Photos from the Farm – A muddy Autumn

Barley Seeds ready for planting

A photographic update from Kestle Farm, highlighting once again the terrible weather conditions that we’re facing, along with many other farmers across the UK, Europe and the US. We were hoping for a drier Autumn but it hasn’t happened and the deluge of rain has continued, making it tough for planting new crops. A hard year for everyone.

Fertilizer ready to go but we’re unable to plant anything due to poor conditions

and here’s the conditions we’re up against…Mud!! Not good for planting anything…

Richard Lobb out feeding the ewes. Lambing is due to start soon…

Cattle are currently being kept inside due to adverse conditions, the rain has been pretty relentless

Richard out in the jeep checking up on things under a very dark sky!

on the upside, the savoys growing out in the veg field are looking pretty good!

lovely colours in the veg field, sprouts, kale & savoys amongst others

the cold wet conditions have hit the swede crop hard, lots of poor specimins

Richard out checking up on things in the veg field. Usually a lovely view from here today it has disappeared in the drizzle

Beautiful french partridge have been reared on the farm

here’s Ian Lobb, leading a group of students out in the field. The weather’s never to bad for education!

Hello Spring!

Oh what a beautiful spring day! High cloud gave way to warm hazy sun this afternoon casting a gorgeous light across the land. Here’a few snaps from Kestle Farm from late afternoon, 21st March.

 

Star Field

Here’s a view across Kestle Farm looking north towards St Austell and the Clay  works. It was taken a day before the full moon so there’s a lot of light on the fields and in the sky, although not enough to bleach out the stars. It was fairly freezing out in the field, but very beautiful. All you could hear was the gentle ‘popping’ of watery mud across the field, there’s been a lot of rain recently!

Late Summer Sun

A glorious evening at Kestle Farm, grazing sheep illuminated by the soft late summer sunshine.

Summer’s Evening

Just an excuse to post a picture from the farm, a beautiful hazy August evening. The quality of light this time of year is gorgeous, so expect a few more photos over the next couple of months! Keep walking into this view and you can see out over Mevagissey, across the sea to Fowey, a stunningly beautiful place indeed.

 

 

Farm Tours

There’ll be free farm tours running from Lobbs Farm Shop on the 16th, 23rd & 30th August (all tuesdays if you were wondering). Not much notice for today’s tour I’m afraid! But get yourself along to the next couple for an interesting ride around the farm where you can meet the animals & learn how the farm works. Given the lovely scenery it’s also a nice opportunity to take in the beautiful trees and landscapes. Please book in advance on 01726 844411.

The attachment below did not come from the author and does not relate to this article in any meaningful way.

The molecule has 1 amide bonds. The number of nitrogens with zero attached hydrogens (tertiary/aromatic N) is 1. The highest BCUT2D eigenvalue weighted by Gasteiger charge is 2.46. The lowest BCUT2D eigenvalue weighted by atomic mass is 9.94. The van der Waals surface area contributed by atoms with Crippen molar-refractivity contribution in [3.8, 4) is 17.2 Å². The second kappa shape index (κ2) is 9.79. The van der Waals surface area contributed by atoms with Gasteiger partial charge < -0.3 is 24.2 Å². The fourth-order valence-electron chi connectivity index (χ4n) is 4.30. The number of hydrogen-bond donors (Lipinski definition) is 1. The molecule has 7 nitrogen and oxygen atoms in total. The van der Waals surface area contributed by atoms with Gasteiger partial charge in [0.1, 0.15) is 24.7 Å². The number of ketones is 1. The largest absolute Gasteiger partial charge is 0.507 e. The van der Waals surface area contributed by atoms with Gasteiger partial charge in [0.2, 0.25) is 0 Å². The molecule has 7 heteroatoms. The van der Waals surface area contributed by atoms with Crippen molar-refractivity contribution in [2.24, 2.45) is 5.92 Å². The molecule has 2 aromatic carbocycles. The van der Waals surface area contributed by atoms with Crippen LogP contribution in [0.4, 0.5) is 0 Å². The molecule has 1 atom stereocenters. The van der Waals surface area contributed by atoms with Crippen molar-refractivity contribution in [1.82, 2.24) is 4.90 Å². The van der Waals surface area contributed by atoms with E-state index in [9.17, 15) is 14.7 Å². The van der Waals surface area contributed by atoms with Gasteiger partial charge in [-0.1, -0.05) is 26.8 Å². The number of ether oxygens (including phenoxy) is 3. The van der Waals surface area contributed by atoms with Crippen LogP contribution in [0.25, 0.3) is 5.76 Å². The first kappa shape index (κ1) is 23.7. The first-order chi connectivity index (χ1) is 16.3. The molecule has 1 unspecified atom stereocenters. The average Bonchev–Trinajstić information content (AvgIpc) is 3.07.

Kingfisher Award

During one week in June, over 300 children from six local schools visited the farm. After their farm visit these young students then created work inspired  by their countryside visit. Shown here is just a few images from the amazing array of displays produced. Schools that took part were; Mount Charles, Charlestown, Gorran, Mevagissey, St. Stephens and Biscovey. Becca Lobb, helped out during the week and here’s her account of what went on…

“This year the farm seized the opportunity to host a project for local schools known as the Kingfisher Award. The project aims to teach children about local wildlife and to explore with them connections between farming and the environment. A number of different schools came over to the farm over the course of a week, some in glorious sunshine and others in some of our more typical summer weather; let’s just say wellies were a must! The children were introduced to a number of experts and rotated around different activities. They were taught about creatures found in our hedgerows, in our native trees and on our local farms, with Ian, Terry and Richard doing  a grand job of explaining everything you could need to know about our polled dorset horn sheep! There was mammal trapping, grass snake handling, wool spinning and all sorts for the children to enjoy. After the visit the children all went back to school with the task of creating a display on what they had learnt. A few weeks later in St. Ewe the displays were revealed. The work was fantastic;  titles such as ” Why farmers are superheroes” definitely went down well with the Lobb brothers! The children had obviously had a lot of fun creating their displays and everyone thoroughly enjoyed looking around, with a picnic outside in the sunshine whilst listening to the Roseland School samba band finishing off the evening perfectly! A lovely project for everyone involved.”

above: check out the badger under the table!

 

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